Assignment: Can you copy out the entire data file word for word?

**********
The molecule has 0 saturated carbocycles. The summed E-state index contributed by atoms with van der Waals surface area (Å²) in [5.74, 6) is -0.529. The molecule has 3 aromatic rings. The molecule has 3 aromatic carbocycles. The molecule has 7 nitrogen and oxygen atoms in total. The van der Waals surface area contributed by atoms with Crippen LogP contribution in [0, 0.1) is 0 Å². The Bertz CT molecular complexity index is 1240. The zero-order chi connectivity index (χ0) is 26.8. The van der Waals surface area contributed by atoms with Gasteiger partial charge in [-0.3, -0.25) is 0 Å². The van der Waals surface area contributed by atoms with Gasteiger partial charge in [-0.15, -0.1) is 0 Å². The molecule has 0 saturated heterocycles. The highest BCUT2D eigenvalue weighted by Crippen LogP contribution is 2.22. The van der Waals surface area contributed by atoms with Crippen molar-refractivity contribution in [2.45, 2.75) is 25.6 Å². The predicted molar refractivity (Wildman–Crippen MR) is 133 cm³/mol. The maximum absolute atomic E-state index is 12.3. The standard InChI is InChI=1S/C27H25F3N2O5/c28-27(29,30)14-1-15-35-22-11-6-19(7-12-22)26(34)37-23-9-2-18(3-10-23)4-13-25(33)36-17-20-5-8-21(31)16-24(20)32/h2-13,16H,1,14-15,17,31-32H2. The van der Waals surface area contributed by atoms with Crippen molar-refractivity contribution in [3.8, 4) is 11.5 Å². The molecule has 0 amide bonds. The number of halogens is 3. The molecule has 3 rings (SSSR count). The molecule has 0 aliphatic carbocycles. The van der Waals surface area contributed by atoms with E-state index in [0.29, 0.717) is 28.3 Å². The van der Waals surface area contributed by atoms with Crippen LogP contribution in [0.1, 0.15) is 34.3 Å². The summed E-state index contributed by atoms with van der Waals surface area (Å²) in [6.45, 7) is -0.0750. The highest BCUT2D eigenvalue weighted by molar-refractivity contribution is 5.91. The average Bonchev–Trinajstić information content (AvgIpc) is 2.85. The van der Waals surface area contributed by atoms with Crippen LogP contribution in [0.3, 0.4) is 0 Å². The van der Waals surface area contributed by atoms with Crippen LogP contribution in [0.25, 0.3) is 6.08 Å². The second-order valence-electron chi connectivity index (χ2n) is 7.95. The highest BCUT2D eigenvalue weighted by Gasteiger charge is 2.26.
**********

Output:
The molecule has 0 saturated carbocycles. The summed E-state index contributed by atoms with van der Waals surface area (Å²) in [5.74, 6) is -0.529. The molecule has 3 aromatic rings. The molecule has 3 aromatic carbocycles. The molecule has 7 nitrogen and oxygen atoms in total. The van der Waals surface area contributed by atoms with Crippen LogP contribution in [0, 0.1) is 0 Å². The Bertz CT molecular complexity index is 1240. The zero-order chi connectivity index (χ0) is 26.8. The van der Waals surface area contributed by atoms with Gasteiger partial charge in [-0.3, -0.25) is 0 Å². The van der Waals surface area contributed by atoms with Gasteiger partial charge in [-0.15, -0.1) is 0 Å². The molecule has 0 saturated heterocycles. The highest BCUT2D eigenvalue weighted by Crippen LogP contribution is 2.22. The van der Waals surface area contributed by atoms with Crippen molar-refractivity contribution in [2.45, 2.75) is 25.6 Å². The predicted molar refractivity (Wildman–Crippen MR) is 133 cm³/mol. The maximum absolute atomic E-state index is 12.3. The standard InChI is InChI=1S/C27H25F3N2O5/c28-27(29,30)14-1-15-35-22-11-6-19(7-12-22)26(34)37-23-9-2-18(3-10-23)4-13-25(33)36-17-20-5-8-21(31)16-24(20)32/h2-13,16H,1,14-15,17,31-32H2. The van der Waals surface area contributed by atoms with Crippen molar-refractivity contribution in [3.8, 4) is 11.5 Å². The molecule has 0 amide bonds. The number of halogens is 3. The molecule has 3 rings (SSSR count). The molecule has 0 aliphatic carbocycles. The van der Waals surface area contributed by atoms with E-state index in [0.29, 0.717) is 28.3 Å². The van der Waals surface area contributed by atoms with Crippen LogP contribution in [0.1, 0.15) is 34.3 Å². The summed E-state index contributed by atoms with van der Waals surface area (Å²) in [6.45, 7) is -0.0750. The highest BCUT2D eigenvalue weighted by molar-refractivity contribution is 5.91. The average Bonchev–Trinajstić information content (AvgIpc) is 2.85. The van der Waals surface area contributed by atoms with Crippen LogP contribution in [0.3, 0.4) is 0 Å². The van der Waals surface area contributed by atoms with Crippen LogP contribution in [0.25, 0.3) is 6.08 Å². The second-order valence-electron chi connectivity index (χ2n) is 7.95. The highest BCUT2D eigenvalue weighted by Gasteiger charge is 2.26.